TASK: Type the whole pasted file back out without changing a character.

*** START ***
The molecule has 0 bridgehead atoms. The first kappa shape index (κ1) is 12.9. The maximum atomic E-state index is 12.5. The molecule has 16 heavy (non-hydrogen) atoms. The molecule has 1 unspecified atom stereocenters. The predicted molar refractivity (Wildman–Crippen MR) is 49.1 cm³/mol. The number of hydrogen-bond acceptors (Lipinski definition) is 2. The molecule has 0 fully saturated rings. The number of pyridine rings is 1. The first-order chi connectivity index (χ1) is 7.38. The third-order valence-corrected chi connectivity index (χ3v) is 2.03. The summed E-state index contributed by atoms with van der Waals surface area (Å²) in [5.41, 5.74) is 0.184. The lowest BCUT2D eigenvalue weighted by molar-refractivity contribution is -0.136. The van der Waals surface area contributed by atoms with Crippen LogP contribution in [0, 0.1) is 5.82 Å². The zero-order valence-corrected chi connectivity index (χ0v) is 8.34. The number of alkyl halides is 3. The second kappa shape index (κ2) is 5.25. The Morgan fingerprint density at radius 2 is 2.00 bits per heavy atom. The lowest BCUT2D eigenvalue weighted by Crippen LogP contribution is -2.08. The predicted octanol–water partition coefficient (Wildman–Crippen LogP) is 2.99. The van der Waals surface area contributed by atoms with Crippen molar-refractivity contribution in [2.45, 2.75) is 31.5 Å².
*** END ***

The molecule has 0 bridgehead atoms. The first kappa shape index (κ1) is 12.9. The maximum atomic E-state index is 12.5. The molecule has 16 heavy (non-hydrogen) atoms. The molecule has 1 unspecified atom stereocenters. The predicted molar refractivity (Wildman–Crippen MR) is 49.1 cm³/mol. The number of hydrogen-bond acceptors (Lipinski definition) is 2. The molecule has 0 fully saturated rings. The number of pyridine rings is 1. The first-order chi connectivity index (χ1) is 7.38. The third-order valence-corrected chi connectivity index (χ3v) is 2.03. The summed E-state index contributed by atoms with van der Waals surface area (Å²) in [5.41, 5.74) is 0.184. The lowest BCUT2D eigenvalue weighted by molar-refractivity contribution is -0.136. The van der Waals surface area contributed by atoms with Crippen LogP contribution in [0, 0.1) is 5.82 Å². The zero-order valence-corrected chi connectivity index (χ0v) is 8.34. The number of alkyl halides is 3. The second kappa shape index (κ2) is 5.25. The Morgan fingerprint density at radius 2 is 2.00 bits per heavy atom. The lowest BCUT2D eigenvalue weighted by Crippen LogP contribution is -2.08. The predicted octanol–water partition coefficient (Wildman–Crippen LogP) is 2.99. The van der Waals surface area contributed by atoms with Crippen molar-refractivity contribution in [2.45, 2.75) is 31.5 Å².